Aiyiti (right) plays one of his musical instruments with his apprentice in Aiyiti’s house. Photo: Liu Xin/GT

Every time Aiyiti Yiming plays his hand made Dutar, his youngest daughter dances along to the music. It’s a scene that always backs memories of Aiyiti playing the instrument with his departed father.

“I learned how to make these musical instruments from my father when I was 15 years old, and he learned the skills from my grandfather. I earn a living from making these instruments, and I love the music,” Aiyiti said.

Aiyiti was born in 1954 in Jiayi village, Xinhe county in Aksu Prefecture, Northwest China’s Xinjiang Uyghur Autonomous Region. 

“Jiayi” means “residents living along the road” in Uyghur, as all the houses in this village were built along the main road. One village tale tells of a musician called Shayifu Banlihe. Hundreds of birds would fly around him when he played his instrument, and passers-by would also be mesmerized by his music.

There are more than 106 households in the village that make musical instruments of ethnic groups, including the Dutar, Surnay, Qushtar, Tambur, Rawab and Dombra.

Because of his skill, Aiyiti stood out among them. He was named an inheritor of an intangible cultural heritage for making musical instruments of ethnic groups in Xinjiang in 2008, and has trained more than 80 apprentices in Xinhe county.


Visitors to Aiyiti’s house can see two rooms that have been converted into workshops, one for making musical instruments and one for displaying the completed ones. In one workshop, there are piles of wood and half-finished instrument parts, some resembling a large spoon. 

Aiyiti pointed to one of the spoon-like pieces of wood and explained, “This is the Dutar, which is made of mulberry wood. We need to use a special chisel to make the wood into an oval-like shape on one side and make the other side hollow.” 

The other parts of the Dutar include crooked wooden chips that cover the outside of the oval-like body, a long “handle” for the strings, and ornamental decorations for the musical instrument.

Half-completed Dutars in Aiyiti’s workshop Photo: Liu Xin/GT

“It takes dozens of days to complete a Dutar. Take the one which I sell for 30,000 yuan ($4,472), for example. The ornaments on it were made of high-quality ram’s horn and snakeskin. It takes a year to finish making three such Dutar,” Aiyiti said.

It used to take a longer time to make one instrument, as materials were hard to find. “The strings of the Dutar were made of ram’s intestines. I bought intestines and put them into salty water for about three days. And then by using a stick with two holes on each side, I stretched them again and again to make it as thin and soft as it needed to be,” Aiyiti said.

Thanks to industrial advances, there is now no need to go to such lengths to produce strings. Aiyiti said that he can now buy the different strings he needs from markets that can guarantee their quality.

But he insists on making the other parts of different musical instruments by hand, and asks all his apprentices to do the same. “Making musical instruments is a craft that needs to be carried forward to the next generation,” he said.

Path out of poverty

Many households in Jiayi village are considered poverty-stricken families.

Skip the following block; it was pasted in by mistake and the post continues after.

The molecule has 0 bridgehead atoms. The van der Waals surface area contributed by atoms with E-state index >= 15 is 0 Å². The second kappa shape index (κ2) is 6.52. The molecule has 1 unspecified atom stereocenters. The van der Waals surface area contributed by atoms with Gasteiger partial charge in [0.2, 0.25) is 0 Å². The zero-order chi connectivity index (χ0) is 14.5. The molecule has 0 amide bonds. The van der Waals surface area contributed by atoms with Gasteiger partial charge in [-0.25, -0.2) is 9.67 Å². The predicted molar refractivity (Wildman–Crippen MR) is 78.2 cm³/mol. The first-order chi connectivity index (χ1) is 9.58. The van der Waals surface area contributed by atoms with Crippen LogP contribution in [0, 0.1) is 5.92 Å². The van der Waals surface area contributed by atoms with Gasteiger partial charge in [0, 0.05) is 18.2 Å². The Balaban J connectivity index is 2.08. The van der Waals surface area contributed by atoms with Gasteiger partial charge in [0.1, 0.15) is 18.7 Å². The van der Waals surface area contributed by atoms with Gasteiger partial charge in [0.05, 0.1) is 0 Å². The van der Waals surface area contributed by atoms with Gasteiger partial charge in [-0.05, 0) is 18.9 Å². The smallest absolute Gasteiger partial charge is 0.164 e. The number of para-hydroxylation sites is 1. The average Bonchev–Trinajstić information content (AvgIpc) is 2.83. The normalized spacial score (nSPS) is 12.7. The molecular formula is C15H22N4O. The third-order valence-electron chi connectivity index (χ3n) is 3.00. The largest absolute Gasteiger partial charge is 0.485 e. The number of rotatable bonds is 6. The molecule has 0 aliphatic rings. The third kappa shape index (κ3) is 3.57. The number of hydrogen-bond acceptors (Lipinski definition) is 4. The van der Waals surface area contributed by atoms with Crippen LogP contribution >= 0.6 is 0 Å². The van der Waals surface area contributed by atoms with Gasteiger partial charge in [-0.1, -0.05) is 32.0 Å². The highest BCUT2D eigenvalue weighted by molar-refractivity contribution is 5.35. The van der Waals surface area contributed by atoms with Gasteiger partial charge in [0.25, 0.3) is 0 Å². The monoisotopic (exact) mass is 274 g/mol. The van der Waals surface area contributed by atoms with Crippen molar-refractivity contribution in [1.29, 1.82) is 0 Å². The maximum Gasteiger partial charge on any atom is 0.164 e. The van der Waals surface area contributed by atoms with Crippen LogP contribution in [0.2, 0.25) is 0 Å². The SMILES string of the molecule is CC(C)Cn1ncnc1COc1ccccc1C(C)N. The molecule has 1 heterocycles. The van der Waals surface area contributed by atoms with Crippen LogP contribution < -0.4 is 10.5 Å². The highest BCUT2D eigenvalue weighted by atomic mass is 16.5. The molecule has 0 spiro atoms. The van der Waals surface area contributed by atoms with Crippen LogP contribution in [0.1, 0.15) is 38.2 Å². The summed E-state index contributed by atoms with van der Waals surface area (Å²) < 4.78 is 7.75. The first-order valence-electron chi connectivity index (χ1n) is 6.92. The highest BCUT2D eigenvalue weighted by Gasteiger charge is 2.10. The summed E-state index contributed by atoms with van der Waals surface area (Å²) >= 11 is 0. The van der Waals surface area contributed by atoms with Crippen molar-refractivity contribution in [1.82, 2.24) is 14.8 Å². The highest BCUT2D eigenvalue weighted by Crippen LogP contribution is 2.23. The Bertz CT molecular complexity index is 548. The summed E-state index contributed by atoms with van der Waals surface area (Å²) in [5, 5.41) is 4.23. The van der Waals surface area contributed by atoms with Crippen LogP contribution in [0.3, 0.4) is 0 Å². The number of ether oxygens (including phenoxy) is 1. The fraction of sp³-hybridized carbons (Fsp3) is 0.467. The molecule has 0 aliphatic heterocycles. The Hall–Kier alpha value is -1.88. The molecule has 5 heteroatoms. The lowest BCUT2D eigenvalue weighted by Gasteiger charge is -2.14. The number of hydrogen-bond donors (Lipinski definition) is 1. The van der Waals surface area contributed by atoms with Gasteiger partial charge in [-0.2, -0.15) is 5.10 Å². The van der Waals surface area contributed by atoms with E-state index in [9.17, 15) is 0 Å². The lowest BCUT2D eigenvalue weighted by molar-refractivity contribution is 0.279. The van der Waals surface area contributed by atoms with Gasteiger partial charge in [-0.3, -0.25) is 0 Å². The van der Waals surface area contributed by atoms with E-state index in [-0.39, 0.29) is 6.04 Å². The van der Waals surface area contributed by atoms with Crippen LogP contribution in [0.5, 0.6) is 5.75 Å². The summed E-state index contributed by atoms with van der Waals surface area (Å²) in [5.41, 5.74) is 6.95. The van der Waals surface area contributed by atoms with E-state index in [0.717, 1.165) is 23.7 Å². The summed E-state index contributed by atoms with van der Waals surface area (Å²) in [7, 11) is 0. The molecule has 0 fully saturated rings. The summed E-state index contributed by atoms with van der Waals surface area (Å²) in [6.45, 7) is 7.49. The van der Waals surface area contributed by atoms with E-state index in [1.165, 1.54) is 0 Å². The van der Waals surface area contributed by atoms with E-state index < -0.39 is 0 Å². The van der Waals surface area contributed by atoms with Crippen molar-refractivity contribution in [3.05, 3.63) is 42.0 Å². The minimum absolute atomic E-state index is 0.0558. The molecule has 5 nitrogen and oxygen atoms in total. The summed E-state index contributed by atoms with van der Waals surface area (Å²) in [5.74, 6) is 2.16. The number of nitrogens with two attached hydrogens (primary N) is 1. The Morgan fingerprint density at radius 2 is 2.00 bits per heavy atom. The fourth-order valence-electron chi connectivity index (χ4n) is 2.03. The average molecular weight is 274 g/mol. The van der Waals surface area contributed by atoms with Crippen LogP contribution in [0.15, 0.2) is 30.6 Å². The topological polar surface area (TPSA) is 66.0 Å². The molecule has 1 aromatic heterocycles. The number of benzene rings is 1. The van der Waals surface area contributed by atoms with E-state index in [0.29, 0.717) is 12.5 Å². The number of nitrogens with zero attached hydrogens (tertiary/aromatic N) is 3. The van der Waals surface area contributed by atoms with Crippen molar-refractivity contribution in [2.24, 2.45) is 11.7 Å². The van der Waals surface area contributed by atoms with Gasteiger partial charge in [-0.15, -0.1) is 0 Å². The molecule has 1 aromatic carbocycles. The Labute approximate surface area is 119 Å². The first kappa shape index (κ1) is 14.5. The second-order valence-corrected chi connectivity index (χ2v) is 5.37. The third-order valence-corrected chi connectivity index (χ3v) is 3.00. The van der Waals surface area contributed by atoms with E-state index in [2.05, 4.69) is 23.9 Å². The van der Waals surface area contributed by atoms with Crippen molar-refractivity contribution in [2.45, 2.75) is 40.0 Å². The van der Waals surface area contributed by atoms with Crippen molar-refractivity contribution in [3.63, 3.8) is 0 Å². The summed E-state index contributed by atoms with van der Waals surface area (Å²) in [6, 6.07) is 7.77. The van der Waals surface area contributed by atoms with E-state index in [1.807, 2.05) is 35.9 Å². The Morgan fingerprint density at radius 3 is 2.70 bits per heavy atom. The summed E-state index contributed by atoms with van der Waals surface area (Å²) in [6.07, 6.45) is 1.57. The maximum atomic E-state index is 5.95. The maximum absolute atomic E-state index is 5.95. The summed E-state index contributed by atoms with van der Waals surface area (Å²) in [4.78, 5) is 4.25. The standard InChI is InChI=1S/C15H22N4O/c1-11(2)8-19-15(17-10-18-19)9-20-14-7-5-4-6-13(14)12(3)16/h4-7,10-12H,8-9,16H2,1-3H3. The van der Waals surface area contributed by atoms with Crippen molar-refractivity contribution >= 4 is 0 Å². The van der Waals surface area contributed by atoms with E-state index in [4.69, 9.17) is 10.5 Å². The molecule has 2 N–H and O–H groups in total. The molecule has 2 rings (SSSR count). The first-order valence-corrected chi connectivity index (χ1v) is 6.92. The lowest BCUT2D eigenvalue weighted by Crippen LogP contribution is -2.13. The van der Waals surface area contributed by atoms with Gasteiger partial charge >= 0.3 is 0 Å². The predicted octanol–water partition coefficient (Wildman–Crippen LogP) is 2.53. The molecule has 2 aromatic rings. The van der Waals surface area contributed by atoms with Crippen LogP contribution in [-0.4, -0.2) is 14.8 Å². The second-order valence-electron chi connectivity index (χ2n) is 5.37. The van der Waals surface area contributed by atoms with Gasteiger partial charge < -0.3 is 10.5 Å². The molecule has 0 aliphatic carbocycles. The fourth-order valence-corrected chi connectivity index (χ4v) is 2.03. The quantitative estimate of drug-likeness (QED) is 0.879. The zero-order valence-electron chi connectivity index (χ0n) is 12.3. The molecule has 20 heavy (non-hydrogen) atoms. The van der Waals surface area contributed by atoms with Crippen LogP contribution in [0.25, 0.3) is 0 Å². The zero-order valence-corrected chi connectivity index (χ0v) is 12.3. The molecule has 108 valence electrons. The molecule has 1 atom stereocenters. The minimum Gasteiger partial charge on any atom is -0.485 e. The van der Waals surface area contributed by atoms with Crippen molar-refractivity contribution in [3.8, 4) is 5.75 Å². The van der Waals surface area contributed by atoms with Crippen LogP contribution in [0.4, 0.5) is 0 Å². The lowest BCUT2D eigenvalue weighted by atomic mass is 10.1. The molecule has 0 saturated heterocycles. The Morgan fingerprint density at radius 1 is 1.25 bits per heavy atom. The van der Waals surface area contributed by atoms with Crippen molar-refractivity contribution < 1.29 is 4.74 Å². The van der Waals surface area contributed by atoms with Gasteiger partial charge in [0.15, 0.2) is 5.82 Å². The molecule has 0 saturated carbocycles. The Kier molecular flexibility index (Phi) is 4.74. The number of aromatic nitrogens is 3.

Aiyiti now has more than 10 apprentices learning how to make these instruments with him in his workshops. Many of them are from poverty-stricken families.

Aiyiti’s family also lived a very restricted life when his business selling handmade instruments was not doing well previously. But his circumstances improved after he was named an inheritor of the intangible cultural heritage for making musical instruments of ethnic groups.

Now, the income from his workshops is about 30,000 yuan a month, and his son has opened a shop in Xinhe county selling handmade instruments. 

“I give more than 500 yuan to newcomers a month and offer a monthly salary of 4,000 to 5,000 yuan to apprentices who are more skillful. And we give them free meals,” Aiyiti said.

Aihmeti Rouzi is one of Aiyiti’s apprentices. “My family has no land. But now I am supporting my four-member family by making musical instruments,” he said.

For many families in Jiayi village, making musical instruments has become a way out of poverty. 

One of Aiyiti’s apprentices uses a chisel to make a Dutar. Photo: Liu Xin/GT

Back in May, 2014, the county government approved the establishment of an incubation base for developing businesses related to traditional musical instruments for ethnic groups, offering free training and preferential policies to local residents who make musical instruments and work in the tourism industry, according to Aksu Daily. 

As many cultures in Xinhe county have been identified as intangible heritages, including the craft of making traditional musical instruments, the county government has put forward policies on developing and preserving this heritage. For example, it encourages skilled craftsman like Aiyiti to train apprentices, giving 150,000 yuan in financial support every year.

Other measures include sending apprentices who perform particularly well to study in art academies in Xinjiang, according to the release from Xinhe government. 

Aiyiti said that his wish for the future is to do his best to train good apprentices and pass his skills to the next generation.

“With the full support of different parties in society, I hope more people can learn the beauty of making and playing the musical instruments of different ethnic groups,” he said.
Newspaper headline: Living with music